I got the pulsatin' rhythmical remedy (busychild424) wrote,
I got the pulsatin' rhythmical remedy
busychild424

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Why is Vincent D'Onofrio on television? I mean, I know some people might cry "blasphemy" because he was Gomer Pyle in Full Metal Jacket, and I really liked The Cell, but come on, one was sixteen years ago and the other had so much special effects that his acting was kind of a side show.

What I want to know is how the hell he landed a role on Law & Order. His idea of dramatic acting is frowning, squinting, pursing his lips, pausing at odd places in the conversation, tipping his head at odd angles like a parakeet, stuttering, and pretending like he knows every goddamn thing. He is the most fucking annoying actor I think I've ever seen.
I borrowed Silent Hill 2 from Miah. He said it gave him and Jenny weird dreams. I played until 3:20 AM last night in the hopes of having some cool fucked up dreams, but it didn't happen. It is a cool game so far though.
Speaking of being up till 20 after 3, night before last was the time change. Very nice. I like it when it's light out past 8 PM. Good times.
Tandra and I rented One Hour Photo. It was an interesting movie. It was kinda cool on its own, but I started thinking when I watched the DVD extras. There was a Sundance Channel half-hour special on it called Anatomy of a Scene. One thing they talked a lot about was how Robin Williams' character was so isolated. He had his job at the photo place and his little car and his little apartment and he had no friends, no apparent family, just a hamster/gerbil/other such rodent. Of course he had his unhealthy obsession with the family whose photos he developed, but that's not what got me thinking.

What got me thinking was the fact that that solitude is something I'm completely unfamiliar with. His character is just one of those everyday people that you don't give a second thought to. Only, I notice them. I noticed when the old retired man working at Braum's was scolded by a manager one third his age, and I thought that regardless of rank, it was wrong because that older gentleman deserved to be respected because of his age. I noticed the guy walking across the street in front of me with one sack of groceries when I was in Kansas City. I look at huge apartment buildings and I think about how at least one person lives in each of those little spaces and I wonder what they all add up to. When I'm at work, I see all the people in their offices or cubicles and I know what they add up to - whatever the company as a whole accomplishes. And I know our society is based on that kind of framework and that all of those people in that apartment building probably help add up in one way or another by going to their jobs every day (or not) and helping to create the great American infrastructure, but I still can't help but wonder about those people. How many of them are alone? How many of them prefer it that way, and which of them long for companionship?

And this isn't something new, something resulting from watching that movie. This is something that's crossed my mind from time to time for quite a while.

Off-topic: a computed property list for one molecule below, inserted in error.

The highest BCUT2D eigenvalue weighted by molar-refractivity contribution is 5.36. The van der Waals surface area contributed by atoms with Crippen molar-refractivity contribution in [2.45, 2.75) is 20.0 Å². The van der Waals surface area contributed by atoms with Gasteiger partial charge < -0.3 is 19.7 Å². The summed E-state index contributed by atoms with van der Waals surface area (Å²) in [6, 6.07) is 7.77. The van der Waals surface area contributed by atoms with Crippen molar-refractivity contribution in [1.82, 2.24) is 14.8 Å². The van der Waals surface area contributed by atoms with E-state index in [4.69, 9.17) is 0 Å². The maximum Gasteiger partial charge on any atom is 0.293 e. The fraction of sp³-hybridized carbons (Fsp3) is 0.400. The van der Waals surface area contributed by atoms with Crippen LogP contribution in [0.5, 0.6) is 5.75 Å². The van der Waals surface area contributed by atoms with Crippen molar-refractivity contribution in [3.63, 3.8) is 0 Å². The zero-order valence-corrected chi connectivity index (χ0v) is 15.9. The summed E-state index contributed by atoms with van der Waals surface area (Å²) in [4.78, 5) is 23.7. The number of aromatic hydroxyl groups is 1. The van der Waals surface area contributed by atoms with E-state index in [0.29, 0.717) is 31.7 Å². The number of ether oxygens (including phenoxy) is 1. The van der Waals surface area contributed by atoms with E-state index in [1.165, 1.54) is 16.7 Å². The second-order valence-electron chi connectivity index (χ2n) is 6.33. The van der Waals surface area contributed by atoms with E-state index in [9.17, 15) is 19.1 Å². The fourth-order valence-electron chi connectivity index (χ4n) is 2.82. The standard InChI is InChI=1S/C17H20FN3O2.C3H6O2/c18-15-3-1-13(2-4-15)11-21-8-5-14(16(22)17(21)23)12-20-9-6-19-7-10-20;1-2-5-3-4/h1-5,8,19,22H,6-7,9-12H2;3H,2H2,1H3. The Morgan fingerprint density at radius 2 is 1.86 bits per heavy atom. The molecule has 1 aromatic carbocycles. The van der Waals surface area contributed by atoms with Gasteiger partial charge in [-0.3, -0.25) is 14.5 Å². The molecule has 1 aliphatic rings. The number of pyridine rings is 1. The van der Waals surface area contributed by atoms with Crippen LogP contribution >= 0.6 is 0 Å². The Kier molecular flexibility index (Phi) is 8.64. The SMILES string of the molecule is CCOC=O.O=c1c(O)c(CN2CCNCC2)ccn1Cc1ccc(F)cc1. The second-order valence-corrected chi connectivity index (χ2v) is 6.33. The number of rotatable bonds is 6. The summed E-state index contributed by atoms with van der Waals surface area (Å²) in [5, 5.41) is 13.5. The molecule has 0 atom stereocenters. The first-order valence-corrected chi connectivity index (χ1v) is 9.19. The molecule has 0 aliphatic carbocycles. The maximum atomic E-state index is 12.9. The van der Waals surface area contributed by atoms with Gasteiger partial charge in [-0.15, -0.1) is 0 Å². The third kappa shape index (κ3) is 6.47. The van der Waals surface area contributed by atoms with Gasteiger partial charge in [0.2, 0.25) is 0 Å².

What *really* got me thinking was this fascination I have with people like that. To the point that if it didn't mean alienating some people who mean a lot to me, I think I'd even like to experience that for a while. I have no idea what it would be like to just be left alone all the time. With me it's always something, something going on, something that needs to be done. I couldn't develop unhealthy obsessions if I wanted to - I don't have the time. I think there must be some benefit to having all that peace and "unbusy-ness". Even when I'm not busy, I have computers and Playstations and things to keep me busy. What if it were just me, my camera and some music? Living in a little apartment somewhere, not caring about things like "building equity", not having to worry about paying the bills because I hardly had any? It's just a different set of priorities, I guess.

This whole thing evokes a feeling in me of curiosity and fascination. It makes me wonder. And I decided that I want to capture that in a photograph (or lots of them). I want to take photos that, when you look at them, make you wonder about the people or things shown. I wonder if I can communicate that through photos alone, or whether I'd have to have the benefit of some foreword in some coffee table book. I'm certain that with a couple paragraphs or a page I could prepare the mind of the reader/viewer to see what I am trying to show them through photographs.

I don't have any good composition ideas yet though. So far the only thing in my head is the typical shot of a homeless guy, and that doesn't really capture it. I guess I'll just have to keep my camera with me and when that feeling hits me, try to shoot it. Strange thing is, it usually doesn't happen at home. It happens to me when I'm out of town. I think it helps to be in a city that's so much bigger than Wichita, it just makes me wonder what all those people *do* with their lives, and whether anyone will care five years after they're dead.

Just some things that have been going through my head.
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